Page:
After completing DBT training (Dialectical Behavioral Therapy) for the 3rd time, I’m always surprised by the new pieces I find that stick in my thoughts, that I didn’t notice before. There are so many valuable concepts and skills found in DBT - and while the specific therapy may not be for everyone, and isn’t evidence based to treat all mental health issues - I think that the skills stand on their own.
In this past training course what really spoke to me was this thought: all is as it should be. A challenge to allow into my thoughts, for sure. But going through this training in a new frame of mind - looking at things from a supervisory place at work, and while going through a pretty challenging year in my own personal life - it really made me stop and allow this thought to be present; all is as it should be. It really made me wonder - what I wasn’t allowing. What I was pushing away.
Often when we’re uncomfortable, when we experience an emotion that sucks, that makes us feel crappy, sad, depressed - we immediately seek a remedy to fix and change. I find this to be true throughout my life, even outside of what would be considered “unpleasant emotions”. For example in the gym - when things get hard my mind immediate switches to - I can’t, it’s hard, I need to stop, making it harder to push on, and easier to stop what makes me uncomfortable. The same is true of feeling anxious, feeling emotionally hurt, feeling lonely - I know I seek to stop these feelings, to change them as soon as possible. I turn to meditation or yoga (and medication) to help reduce my anxiousness, I look to food or cutting people out of my life to attempt to alleviate emotional hurt, I turn to activities, work and relationships with others to soothe loneliness. I’m not saying this is a bad thing - and it certainly is normal (for the most part) to seek comfort in times of despair. In this, however, we skip to the solution - we miss what the discomfort is telling us. And the solution often ends up being a solution - for now, not in the long term. We miss the message these feelings are trying to deliver. My anxiousness is often attempting to get me to slow down. Emotional hurt tends to attempt to communicate my need to pay closer attention to my own needs and personal boundaries with others. Loneliness? Perhaps that I am missing a connection, a bond - with myself? With someone else? hmm.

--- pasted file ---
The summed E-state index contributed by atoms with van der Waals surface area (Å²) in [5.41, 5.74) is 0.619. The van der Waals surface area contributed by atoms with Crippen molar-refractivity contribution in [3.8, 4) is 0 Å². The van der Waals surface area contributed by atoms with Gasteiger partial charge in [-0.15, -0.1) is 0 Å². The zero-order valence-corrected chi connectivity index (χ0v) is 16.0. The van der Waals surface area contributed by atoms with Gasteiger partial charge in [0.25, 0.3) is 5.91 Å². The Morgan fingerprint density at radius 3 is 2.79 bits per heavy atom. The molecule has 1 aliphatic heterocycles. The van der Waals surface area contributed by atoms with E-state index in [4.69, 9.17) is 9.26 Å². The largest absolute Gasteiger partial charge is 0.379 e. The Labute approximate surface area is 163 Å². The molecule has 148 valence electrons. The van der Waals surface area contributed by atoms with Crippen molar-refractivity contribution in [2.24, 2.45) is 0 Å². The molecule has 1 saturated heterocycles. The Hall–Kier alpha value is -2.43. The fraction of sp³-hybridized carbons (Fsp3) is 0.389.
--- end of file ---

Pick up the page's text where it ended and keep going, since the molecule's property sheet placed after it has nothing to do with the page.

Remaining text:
All is as it should be. What I took from going through this learning process again is to allow myself to be uncomfortable and to wonder about what these feelings are trying to tell me. To resist the strong urge to immediately push them away, and accept that they’re there - and see what there is to learn from them. Knowing that this is a c h a l l e n g e for myself, I thought maybe a few short steps may help
Start with something small that you notice - When you’re hungry, really hungry, you reach for the nearest thing - maybe even an unhealthy choice. What would stopping in the moment and thinking about what your body needs change? What if you ate something small, would that help you in the moment and allow you to think more clearly and rationally about what you need long term? Starting small will help you practice this skill while you’re not under extreme duress
Be kind to yourself - even NOTICING that you’re feeling uncomfortable and seeking a solution right away is practicing this skill. You’re noticing something you didn’t before. You’re practicing putting space between feeling and action
Keep track - write it down. There is power and knowledge in patterns. Noticing a pattern in your own behavior can be incredibly helpful. Whenever I feel X, I tend to react with doing Y.
What’s an uncomfortable feeling for you to experience? What could this feeling be trying to tell you?